output q; reg q; input clock, data, notifier;
table //   clock data  notifier:state:  q
           r     0     ?      :  ?  :  0 ;
           r     1     ?      :  ?  :  1 ;
           n     ?     ?      :  ?  :  - ;
           ?     *     ?      :  ?  :  - ;
           ?     ?     *      :  ?  :  x ; endtable // notifier
endprimitive 
`timescale 100 fs / 1 fs
module dff(q, clock, data); output q; input clock, data; reg notifier;
dff_udp(q1, clock, data, notifier); buf(q, q1);
specify
  specparam tSU = 5, tH = 1, tPW = 20, tPLH = 4:5:6, tPHL = 4:5:6;
     (clock *> q) = (tPLH, tPHL);
  $setup(data, posedge clock, tSU, notifier); // setup: data to clock
  $hold(posedge clock, data, tH, notifier); // hold: clock to data
  $period(posedge clock, tPW, notifier); // clock: period
endspecify 
endmodule

11.13.4   PLA Tasks

The PLA modeling tasks model two-level logic [Verilog LRM 14.6]. As an example, the following eqntott logic equations can be implemented using a PLA:

b1 = a1 & a2; b2 = a3 & a4 & a5 ; b3 = a5 & a6 & a7;

The following module loads a PLA model for the equations above (in AND logic) using the array format (the array format allows only '1' or '0' in the PLA memory, or personality array). The file array.dat is similar to the espresso input plane format.

array.dat
1100000
0011100
0000111
module pla_1 (a1,a2,a3,a4,a5,a6,a7,b1,b2,b3);
input a1, a2, a3, a4, a5, a6, a7 ; output b1, b2, b3;
reg [1:7] mem[1:3]; reg b1, b2, b3;
initial begin
  $readmemb("array.dat", mem);
  #1; b1=1; b2=1; b3=1;
  $async$and$array(mem,{a1,a2,a3,a4,a5,a6,a7},{b1,b2,b3});
end
initial $monitor("%4g",$time,,b1,,b2,,b3);
endmodule

The next example illustrates the use of the plane format, which allows '1' , '0' , as well as '?' or 'z' (either may be used for don't care) in the personality array.

b1 = a1 & !a2; b2 = a3; b3 = !a1 & !a3; b4 = 1;
module pla_2; reg [1:3] a, mem[1:4]; reg [1:4] b;
initial begin
  $async$and$plane(mem,{a[1],a[2],a[3]},{b[1],b[2],b[3],b[4]});
  mem[1] = 3'b10?; mem[2] = 3'b??1; mem[3] = 3'b0?0; mem[4] = 3'b???;
  #10 a = 3'b111; #10 $displayb(a, " -> ", b);
  #10 a = 3'b000; #10 $displayb(a, " -> ", b);
  #10 a = 3'bxxx; #10 $displayb(a, " -> ", b);
  #10 a = 3'b101; #10 $displayb(a, " -> ", b);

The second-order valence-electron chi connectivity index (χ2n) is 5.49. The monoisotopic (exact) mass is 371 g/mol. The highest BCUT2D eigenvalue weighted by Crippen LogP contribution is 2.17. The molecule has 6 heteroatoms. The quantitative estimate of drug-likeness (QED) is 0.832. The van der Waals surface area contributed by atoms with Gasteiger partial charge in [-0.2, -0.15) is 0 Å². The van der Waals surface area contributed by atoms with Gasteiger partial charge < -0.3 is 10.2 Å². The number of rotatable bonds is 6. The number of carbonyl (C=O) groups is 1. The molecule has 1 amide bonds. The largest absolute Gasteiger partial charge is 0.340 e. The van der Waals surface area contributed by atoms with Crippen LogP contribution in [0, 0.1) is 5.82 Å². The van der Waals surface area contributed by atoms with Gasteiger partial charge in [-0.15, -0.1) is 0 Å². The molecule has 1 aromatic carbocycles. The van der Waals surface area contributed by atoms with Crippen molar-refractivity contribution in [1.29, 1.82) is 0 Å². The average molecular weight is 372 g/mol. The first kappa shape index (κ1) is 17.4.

end endmodule 
111 -> 0101
000 -> 0011
xxx -> xxx1
101 -> 1101

11.13.5   Stochastic Analysis Tasks

The stochastic analysis tasks model queues [Verilog LRM 14.7]. Each of the tasks return a status as shown in Table 11.12.

TABLE 11.12    Status values for the stochastic analysis tasks.

Status value

Meaning

0

OK

1

queue full, cannot add

2

undefined q_id

3

queue empty, cannot remove

4

unsupported q_type , cannot create queue

5

max_length <= 0, cannot create queue

6

duplicate q_id , cannot create queue

7

not enough memory, cannot create queue

The following module illustrates the interface and parameters for these tasks:

module stochastic; initial begin // stochastic analysis system tasks:
/* $q_initialize (q_id, q_type, max_length, status) ;
q_id is an integer that uniquely identifies the queue
q_type 1=FIFO 2=LIFO
max_length is an integer defining the maximum number of entries */
$q_initialize (q_id, q_type, max_length, status) ;
/* $q_add (q_id, job_id, inform_id, status) ;
job_id = integer input
inform_id = user-defined integer input for queue entry */
$q_add (q_id, job_id, inform_id, status) ;
/* $q_remove (q_id, job_id, inform_id, status) ; */
$q_remove (q_id, job_id, inform_id, status) ;
/* $q_full (q_id, status) ;
status = 0 = queue is not full, status = 1 = queue full */
$q_full (q_id, status) ;
/* $q_exam (q_id, q_stat_code, q_stat_value, status) ;
q_stat_code is input request as follows:
1=current queue length 2=mean inter-arrival time 3=max. queue length
4=shortest wait time ever
5=longest wait time for jobs still in queue 6=ave. wait time in queue
q_stat_value is output containing requested value */